When the National Rifle Association released its “Practice Range” app earlier this week, the media had a field day with the lobbying group. Insensitive, pandering, shameful and other like adjectives were used to skewer the NRA’s decision to release the app so soon after the awful shooting in Newtown, Conn. in December.
Practice Range allows people to shoot at practice targets with various guns, including assault rifles, all while trying to teach users safe gun practices. It is a clever ploy from the NRA, releasing a relatively docile app ostensibly targeted towards gun safety. The NRA can turn the conversation away from gun control and back towards society and the NRA’s own stance that violent video games and media are more to blame for violence in the United States than the actual weapons themselves.
Gaming A Political Message
The Courage Campaign, an online activist group, does not quite share the NRA’s so-called altruistic opinion of the Practice Range app. It has started a petition on SignOn.org to urging Apple’s CEO Tim Cook to reject the NRA app.
“This is a classic example of everything that is wrong with the NRA. Instead of coming to the table with constructive ideas to reduce gun violence, the NRA is instead developing a video game that glorifies guns and gun violence. It is yet another shameful example, in a long list of shameful examples, of the destructive role the NRA plays in reducing gun violence and making our schools, communities and streets safer. We are calling on Apple to reject this app. It has no business being in the hands of kids across this country,” Adam Bink, director of online programs at Courage Campaign said in a statement.
Do not get me wrong, I do not like guns. Most of the staff at ReadWrite are not particularly fond of them either. We like smartphones and tablets, big data and open Web standards and free access to information. But, this petition is a misguided in its direct assault on the NRA’s app… just because the NRA is the app’s sponsor.
Fundamentally, this is a conversation about censorship.
Part of the argument against the app is that when it was originally released, it was approved for “ages four and up.” As of Tuesday, that had been changed to ages 12 and up and warns of intense and realistic violence, so that part of the argument is moot.
The game, developed by MEDL Media, is essentially a mailer for the NRA’s political message in app form. As shameful or manipulative as that may be, it is not the job of Apple to censor the NRA and its relatively innocuous app. Many other companies, lobbying groups and organizations use Apple’s App Store for marketing and branding purposes and to deny one because some people may not like its message would set a bad precedent for how Apple approves apps going forward.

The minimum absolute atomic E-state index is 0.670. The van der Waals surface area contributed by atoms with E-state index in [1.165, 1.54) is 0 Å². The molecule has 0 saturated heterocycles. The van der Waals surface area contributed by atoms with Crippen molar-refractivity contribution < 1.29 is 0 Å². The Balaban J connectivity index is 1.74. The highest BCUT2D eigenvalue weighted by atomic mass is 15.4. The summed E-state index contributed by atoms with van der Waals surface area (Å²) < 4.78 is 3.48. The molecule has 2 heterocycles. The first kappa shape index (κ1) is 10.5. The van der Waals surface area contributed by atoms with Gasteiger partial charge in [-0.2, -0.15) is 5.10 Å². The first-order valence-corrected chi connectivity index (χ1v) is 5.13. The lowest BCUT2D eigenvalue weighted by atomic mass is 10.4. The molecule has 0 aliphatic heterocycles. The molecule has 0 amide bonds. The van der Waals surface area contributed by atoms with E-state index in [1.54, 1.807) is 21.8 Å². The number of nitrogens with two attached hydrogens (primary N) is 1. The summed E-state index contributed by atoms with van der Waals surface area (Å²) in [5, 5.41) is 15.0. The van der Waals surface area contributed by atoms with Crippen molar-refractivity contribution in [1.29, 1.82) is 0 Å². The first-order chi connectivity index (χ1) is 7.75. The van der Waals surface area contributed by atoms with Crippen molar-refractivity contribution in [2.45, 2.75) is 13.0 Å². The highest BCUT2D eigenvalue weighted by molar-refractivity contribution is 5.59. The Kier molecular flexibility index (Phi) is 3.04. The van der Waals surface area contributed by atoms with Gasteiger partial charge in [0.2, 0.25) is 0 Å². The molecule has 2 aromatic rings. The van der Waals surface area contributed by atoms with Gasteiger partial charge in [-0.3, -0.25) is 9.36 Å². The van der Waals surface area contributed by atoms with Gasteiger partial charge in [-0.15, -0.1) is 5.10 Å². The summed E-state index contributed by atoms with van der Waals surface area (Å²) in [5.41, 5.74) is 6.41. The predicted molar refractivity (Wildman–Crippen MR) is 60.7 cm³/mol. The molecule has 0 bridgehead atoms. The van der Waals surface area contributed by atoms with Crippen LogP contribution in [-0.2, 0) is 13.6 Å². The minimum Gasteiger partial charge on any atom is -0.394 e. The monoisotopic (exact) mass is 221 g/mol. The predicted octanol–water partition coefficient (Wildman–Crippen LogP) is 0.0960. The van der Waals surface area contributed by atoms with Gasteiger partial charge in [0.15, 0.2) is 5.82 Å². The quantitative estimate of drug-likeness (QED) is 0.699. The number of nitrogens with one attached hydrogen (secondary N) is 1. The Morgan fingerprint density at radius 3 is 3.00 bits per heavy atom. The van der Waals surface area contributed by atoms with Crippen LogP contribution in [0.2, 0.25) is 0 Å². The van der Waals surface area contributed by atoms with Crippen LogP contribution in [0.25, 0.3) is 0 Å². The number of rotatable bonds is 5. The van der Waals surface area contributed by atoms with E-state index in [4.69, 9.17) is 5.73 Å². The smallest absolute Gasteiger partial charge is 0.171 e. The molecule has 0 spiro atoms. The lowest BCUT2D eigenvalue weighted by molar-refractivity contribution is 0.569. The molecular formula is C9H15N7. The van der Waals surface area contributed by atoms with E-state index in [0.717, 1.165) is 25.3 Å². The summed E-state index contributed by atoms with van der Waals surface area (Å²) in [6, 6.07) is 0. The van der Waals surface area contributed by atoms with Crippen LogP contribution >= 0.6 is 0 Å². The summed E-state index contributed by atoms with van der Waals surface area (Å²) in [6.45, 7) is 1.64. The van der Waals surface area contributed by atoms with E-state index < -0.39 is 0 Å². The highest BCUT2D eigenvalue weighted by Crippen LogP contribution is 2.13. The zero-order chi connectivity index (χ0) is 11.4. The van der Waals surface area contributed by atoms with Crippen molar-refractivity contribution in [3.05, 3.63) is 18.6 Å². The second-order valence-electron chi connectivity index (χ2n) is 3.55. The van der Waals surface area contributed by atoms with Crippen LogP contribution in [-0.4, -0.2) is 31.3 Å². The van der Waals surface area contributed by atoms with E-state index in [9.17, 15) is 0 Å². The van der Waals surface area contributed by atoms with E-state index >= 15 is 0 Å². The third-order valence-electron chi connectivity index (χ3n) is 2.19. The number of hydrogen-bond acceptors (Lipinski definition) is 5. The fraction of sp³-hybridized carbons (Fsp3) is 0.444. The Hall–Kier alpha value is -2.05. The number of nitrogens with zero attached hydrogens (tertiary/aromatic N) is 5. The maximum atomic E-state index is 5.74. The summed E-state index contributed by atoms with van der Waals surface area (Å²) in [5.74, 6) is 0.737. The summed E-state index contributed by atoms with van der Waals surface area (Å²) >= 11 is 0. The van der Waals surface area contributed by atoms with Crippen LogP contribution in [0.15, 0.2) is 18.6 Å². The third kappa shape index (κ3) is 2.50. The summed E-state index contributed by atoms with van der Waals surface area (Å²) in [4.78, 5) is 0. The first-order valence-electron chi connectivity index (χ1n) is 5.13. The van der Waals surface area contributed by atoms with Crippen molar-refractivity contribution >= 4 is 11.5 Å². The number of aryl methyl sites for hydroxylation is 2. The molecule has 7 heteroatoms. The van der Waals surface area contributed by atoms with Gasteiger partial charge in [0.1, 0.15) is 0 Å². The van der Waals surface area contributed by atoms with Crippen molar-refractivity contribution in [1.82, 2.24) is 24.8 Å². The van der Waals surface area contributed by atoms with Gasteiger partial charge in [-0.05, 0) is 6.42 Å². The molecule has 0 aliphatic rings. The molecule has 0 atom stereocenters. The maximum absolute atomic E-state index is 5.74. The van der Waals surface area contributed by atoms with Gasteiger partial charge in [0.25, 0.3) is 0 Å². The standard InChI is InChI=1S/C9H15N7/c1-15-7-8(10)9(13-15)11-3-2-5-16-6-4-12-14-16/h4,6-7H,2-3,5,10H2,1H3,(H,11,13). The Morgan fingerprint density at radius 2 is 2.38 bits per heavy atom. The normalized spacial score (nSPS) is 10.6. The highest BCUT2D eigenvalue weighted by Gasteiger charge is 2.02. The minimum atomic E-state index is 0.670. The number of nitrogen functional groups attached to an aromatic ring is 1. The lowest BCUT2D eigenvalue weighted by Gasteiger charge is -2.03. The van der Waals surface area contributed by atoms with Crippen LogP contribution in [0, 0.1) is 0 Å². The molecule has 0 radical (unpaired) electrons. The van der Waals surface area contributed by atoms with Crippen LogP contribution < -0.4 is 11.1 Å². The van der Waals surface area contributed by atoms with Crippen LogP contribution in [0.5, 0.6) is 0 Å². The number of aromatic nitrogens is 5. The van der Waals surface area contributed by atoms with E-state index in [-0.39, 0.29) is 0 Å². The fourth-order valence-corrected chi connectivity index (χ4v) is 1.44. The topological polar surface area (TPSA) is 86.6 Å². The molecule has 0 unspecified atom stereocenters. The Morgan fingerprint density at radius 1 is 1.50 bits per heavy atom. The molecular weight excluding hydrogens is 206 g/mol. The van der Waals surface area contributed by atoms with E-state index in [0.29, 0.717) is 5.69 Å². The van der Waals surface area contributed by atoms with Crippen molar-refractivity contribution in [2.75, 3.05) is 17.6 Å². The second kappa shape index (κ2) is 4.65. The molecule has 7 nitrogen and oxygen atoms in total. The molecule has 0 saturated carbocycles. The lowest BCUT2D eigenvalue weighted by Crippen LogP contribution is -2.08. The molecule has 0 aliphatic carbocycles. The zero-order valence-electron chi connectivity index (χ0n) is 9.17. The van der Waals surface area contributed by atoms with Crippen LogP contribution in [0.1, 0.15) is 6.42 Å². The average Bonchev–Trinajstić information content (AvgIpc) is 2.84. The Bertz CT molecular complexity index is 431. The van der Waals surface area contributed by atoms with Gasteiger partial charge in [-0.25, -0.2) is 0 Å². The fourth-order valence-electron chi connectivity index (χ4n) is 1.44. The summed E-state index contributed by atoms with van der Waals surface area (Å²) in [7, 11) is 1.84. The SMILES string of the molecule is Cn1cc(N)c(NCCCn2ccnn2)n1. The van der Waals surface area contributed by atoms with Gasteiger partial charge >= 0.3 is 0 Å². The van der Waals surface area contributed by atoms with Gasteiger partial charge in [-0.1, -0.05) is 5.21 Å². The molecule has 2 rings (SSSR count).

Apple does not have a particularly good record on censorship. The company’s App Store reviewers are supposed to make judgment calls on what Apple views as “too objectionable” for its users on an app-by-app basis. Plenty of violent video games (including ultra-graphic first-person-shooter games) make it in to the App Store. Courage Campaign does not seem to mind those. Yet, when an app that highlights data about U.S. drone strikes in Pakistan, Apple shoots it down for objectionable content. Apple has also censored apps in the past, like the unofficial Wikileaks app, Playboy and anti-homosexual apps such as Exodus International and Manhattan Declaration. Pro-Nazi apps have been banned, as well as a pro-Dalai Lama app in China. Depending on who you are, you are either happy or enraged by Apple’s decisions to censor these apps.
Apple is a private company and, really, can do whatever it likes when it comes to content on its App Store. That does not necessarily mean that it should. It frequently will bow to the wishes of governments and large organizations. The NRA has every right to get its message out to the public through the App Store as the Dalai Lama does in China.
What we end up with is a case of the blind leading the blind, following the blind.
Courage Campaign is blind for calling for censorship of the NRA Practice Range app. The NRA is blind for commissioning the app in the first place, being manipulative and shameful in its stance on gun control and emphasis on media-induced violence. Apple is blind for its arbitrary and consistently inconsistent App Store censorship practices.